They look at the sea all day.

Many critics have analyzed this poem by Robert Frost. I found it helpful to read some of their ideas gathered on this page. Though I love to look at the sea, never have I done it (even metaphorically) for even one whole day; an hour now and then is healthful to the soul. This poem flows like the waves washing up on a beach and receding again…


The people along the sand
All turn and look one way.
They turn their back on the land.
They look at the sea all day.

As long as it takes to pass
A ship keeps raising its hull;
The wetter ground like glass
Reflects a standing gull.

The land may vary more;
But wherever the truth may be-
The water comes ashore,
And the people look at the sea.

They cannot look out far.
They cannot look in deep.
But when was that ever a bar
To any watch they keep?

-Robert Frost

GL 10 P1020097 sandpipers

8 thoughts on “They look at the sea all day.

  1. I lived on-board for a number of months- also lived in view of the ocean for years when I lived in the VI. It’s a view you never grow tired of. Now as I drive over the plains and see the bluest Oklahoma skies with white-capped clouds I’m reminded of the same feelings the sea-sights gave me.


  2. A deceptively simple but important line for me is, “The water comes ashore.” From the vastness and the depths something mysterious but familiar keeps on approaching. There is energy in that expanse of apparent emptiness; not recognizable life exactly, but a force that drives towards the living–unlike the emptiness and quiet of a night sky or the frozen variety of landscapes. We wouldn’t stand all night and look at the stars–maybe for a short time, but then we lose interest because it is so remote and overwhelming. We stare hardly at all at outlines of hills or distant fields, or if so, only to look for signs of life: animals, birds, a farmer on a tractor. The movement of cars is all too familiar, mundane. But it’s true about the sea–you can always come upon groups or lone forms, backs to the land, staring out at the water. And always the persons are standing. Frost is talking here about a spontaneous form of wordless prayer, I think.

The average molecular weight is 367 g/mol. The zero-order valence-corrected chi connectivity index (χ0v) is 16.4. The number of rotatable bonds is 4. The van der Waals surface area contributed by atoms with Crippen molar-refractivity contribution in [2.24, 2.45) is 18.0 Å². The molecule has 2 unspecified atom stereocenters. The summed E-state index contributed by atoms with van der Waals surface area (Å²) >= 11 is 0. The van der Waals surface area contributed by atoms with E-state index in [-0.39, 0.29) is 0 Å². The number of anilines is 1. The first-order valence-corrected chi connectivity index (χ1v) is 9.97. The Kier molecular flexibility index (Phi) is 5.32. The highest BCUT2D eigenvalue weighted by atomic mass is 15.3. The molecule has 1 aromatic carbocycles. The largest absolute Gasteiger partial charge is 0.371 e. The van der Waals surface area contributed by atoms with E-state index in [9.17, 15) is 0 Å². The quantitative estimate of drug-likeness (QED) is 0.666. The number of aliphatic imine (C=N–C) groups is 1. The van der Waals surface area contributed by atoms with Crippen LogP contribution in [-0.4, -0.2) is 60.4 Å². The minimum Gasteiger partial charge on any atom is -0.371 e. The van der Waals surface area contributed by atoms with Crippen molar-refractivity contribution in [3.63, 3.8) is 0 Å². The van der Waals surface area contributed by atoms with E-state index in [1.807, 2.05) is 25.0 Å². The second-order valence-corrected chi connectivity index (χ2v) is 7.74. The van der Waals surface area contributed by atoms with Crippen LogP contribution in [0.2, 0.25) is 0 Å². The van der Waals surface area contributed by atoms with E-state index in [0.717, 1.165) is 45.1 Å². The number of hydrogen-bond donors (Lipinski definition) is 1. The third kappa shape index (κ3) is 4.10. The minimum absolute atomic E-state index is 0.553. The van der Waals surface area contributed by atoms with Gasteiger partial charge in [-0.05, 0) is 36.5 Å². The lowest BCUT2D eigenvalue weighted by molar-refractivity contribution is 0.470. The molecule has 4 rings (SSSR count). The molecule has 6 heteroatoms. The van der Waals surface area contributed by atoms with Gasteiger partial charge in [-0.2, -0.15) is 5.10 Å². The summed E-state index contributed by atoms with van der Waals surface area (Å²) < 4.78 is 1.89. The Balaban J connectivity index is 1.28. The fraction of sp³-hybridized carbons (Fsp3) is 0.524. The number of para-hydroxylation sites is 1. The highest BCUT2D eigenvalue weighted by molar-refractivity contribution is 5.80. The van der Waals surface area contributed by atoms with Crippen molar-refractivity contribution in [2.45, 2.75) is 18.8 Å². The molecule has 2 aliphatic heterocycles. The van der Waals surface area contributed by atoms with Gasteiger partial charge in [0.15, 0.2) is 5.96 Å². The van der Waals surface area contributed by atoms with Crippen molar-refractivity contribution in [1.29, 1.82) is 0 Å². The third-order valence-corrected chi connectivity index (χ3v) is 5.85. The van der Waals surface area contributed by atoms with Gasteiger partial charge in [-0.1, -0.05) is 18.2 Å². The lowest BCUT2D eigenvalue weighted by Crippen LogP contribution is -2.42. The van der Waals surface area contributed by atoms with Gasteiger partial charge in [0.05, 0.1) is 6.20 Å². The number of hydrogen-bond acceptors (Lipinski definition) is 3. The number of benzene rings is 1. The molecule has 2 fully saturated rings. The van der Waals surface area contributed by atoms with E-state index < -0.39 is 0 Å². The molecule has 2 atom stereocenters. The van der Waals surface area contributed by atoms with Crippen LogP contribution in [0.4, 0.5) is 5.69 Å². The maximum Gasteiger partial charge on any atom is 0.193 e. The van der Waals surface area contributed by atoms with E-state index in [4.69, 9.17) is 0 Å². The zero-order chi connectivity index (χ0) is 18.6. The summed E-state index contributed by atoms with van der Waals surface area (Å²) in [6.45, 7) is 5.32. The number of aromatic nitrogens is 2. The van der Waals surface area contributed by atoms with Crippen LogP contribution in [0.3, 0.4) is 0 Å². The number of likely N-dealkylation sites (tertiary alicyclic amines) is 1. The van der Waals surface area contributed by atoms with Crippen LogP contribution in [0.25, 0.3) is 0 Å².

Thanks for calling our attention to the role of art in looking both far and deep!


  3. What a lovely poem. I need to go to the beach, to enjoy the view and healing waters, and to pick up some beauties off the beach.

    Thank you so much for your prayers and your kind comments on my blog. God is Great, and He is Good.

    Love & hugs ~ FlowerLady


  4. A new Frost poem to me – one I’ve never read before! Thank you so much. Like another commenter above, I found the line “The water comes ashore” to be so important. It’s the thing the sea does that the land can’t do, the thing that keeps the people staring at it — it moves. It encroaches. It’s ever shifting and changing. It’s that lapping in and out that is so soothing. That last stanza – the sea itself is both far and deep; it’s the people who are incapable of seeing either. Very nice, GJ.


  5. An admirer of Frost since my high school days, this poem is new to me. The last stanza concludes so eloquently the unique character of the sea, its effervescent mobility, its enormous ability to push the wavy envelope, if you will, in its constant attempt to seek new adventures. And, although it, too, has its limitations, never quite making it further inland, but only to the earth’s shores, in its repeated motivation, the importance is in the process, the effort, much like the daily routine of our lives that enables us to move forward, to accomplish our own personal ambitions. At the end of the day, at the end of one’s life, it is, after all, the journey itself and not the destination that forms our individuality, as the last station is the same for all.

    Thank you, Gretchen Joanna for sharing this wonderful and wise work of art, undoubtedly, a piece of the poet’s own puzzle on life.

    Happy weekend to you,


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